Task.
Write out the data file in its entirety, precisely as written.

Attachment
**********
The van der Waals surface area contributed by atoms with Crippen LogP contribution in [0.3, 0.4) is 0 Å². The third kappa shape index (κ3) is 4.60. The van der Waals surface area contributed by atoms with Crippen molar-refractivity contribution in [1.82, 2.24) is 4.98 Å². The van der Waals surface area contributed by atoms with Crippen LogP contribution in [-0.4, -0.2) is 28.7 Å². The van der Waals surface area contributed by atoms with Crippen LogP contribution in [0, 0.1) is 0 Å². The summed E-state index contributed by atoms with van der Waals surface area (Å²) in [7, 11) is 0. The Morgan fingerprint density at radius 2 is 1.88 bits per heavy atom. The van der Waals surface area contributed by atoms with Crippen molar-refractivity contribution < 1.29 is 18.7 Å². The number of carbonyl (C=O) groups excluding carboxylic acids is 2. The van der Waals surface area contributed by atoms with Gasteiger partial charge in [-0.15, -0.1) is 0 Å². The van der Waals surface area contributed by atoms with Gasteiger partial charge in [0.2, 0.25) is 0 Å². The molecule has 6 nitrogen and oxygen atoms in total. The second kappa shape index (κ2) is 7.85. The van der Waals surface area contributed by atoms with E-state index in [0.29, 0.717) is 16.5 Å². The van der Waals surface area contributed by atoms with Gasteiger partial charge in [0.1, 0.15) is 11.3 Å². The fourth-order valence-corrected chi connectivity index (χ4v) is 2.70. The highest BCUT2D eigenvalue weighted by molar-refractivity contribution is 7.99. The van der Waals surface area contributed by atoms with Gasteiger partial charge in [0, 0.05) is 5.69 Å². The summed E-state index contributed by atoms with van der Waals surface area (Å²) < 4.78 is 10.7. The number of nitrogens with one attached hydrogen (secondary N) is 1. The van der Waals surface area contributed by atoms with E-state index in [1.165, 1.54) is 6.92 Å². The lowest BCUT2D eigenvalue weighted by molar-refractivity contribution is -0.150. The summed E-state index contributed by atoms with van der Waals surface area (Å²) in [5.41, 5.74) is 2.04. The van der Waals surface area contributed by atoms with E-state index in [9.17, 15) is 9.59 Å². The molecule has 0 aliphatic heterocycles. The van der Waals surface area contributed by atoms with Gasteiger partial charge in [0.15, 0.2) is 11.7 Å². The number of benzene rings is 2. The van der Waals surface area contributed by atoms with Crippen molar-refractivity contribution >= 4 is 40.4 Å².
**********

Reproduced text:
The van der Waals surface area contributed by atoms with Crippen LogP contribution in [0.3, 0.4) is 0 Å². The third kappa shape index (κ3) is 4.60. The van der Waals surface area contributed by atoms with Crippen molar-refractivity contribution in [1.82, 2.24) is 4.98 Å². The van der Waals surface area contributed by atoms with Crippen LogP contribution in [-0.4, -0.2) is 28.7 Å². The van der Waals surface area contributed by atoms with Crippen LogP contribution in [0, 0.1) is 0 Å². The summed E-state index contributed by atoms with van der Waals surface area (Å²) in [7, 11) is 0. The Morgan fingerprint density at radius 2 is 1.88 bits per heavy atom. The van der Waals surface area contributed by atoms with Crippen molar-refractivity contribution < 1.29 is 18.7 Å². The number of carbonyl (C=O) groups excluding carboxylic acids is 2. The van der Waals surface area contributed by atoms with Gasteiger partial charge in [-0.15, -0.1) is 0 Å². The van der Waals surface area contributed by atoms with Gasteiger partial charge in [0.2, 0.25) is 0 Å². The molecule has 6 nitrogen and oxygen atoms in total. The second kappa shape index (κ2) is 7.85. The van der Waals surface area contributed by atoms with E-state index in [0.29, 0.717) is 16.5 Å². The van der Waals surface area contributed by atoms with Gasteiger partial charge in [0.1, 0.15) is 11.3 Å². The fourth-order valence-corrected chi connectivity index (χ4v) is 2.70. The highest BCUT2D eigenvalue weighted by molar-refractivity contribution is 7.99. The van der Waals surface area contributed by atoms with Gasteiger partial charge in [0, 0.05) is 5.69 Å². The summed E-state index contributed by atoms with van der Waals surface area (Å²) < 4.78 is 10.7. The number of nitrogens with one attached hydrogen (secondary N) is 1. The van der Waals surface area contributed by atoms with E-state index in [1.165, 1.54) is 6.92 Å². The lowest BCUT2D eigenvalue weighted by molar-refractivity contribution is -0.150. The summed E-state index contributed by atoms with van der Waals surface area (Å²) in [5.41, 5.74) is 2.04. The van der Waals surface area contributed by atoms with E-state index in [9.17, 15) is 9.59 Å². The molecule has 0 aliphatic heterocycles. The van der Waals surface area contributed by atoms with Gasteiger partial charge in [0.15, 0.2) is 11.7 Å². The number of benzene rings is 2. The van der Waals surface area contributed by atoms with Crippen molar-refractivity contribution >= 4 is 40.4 Å².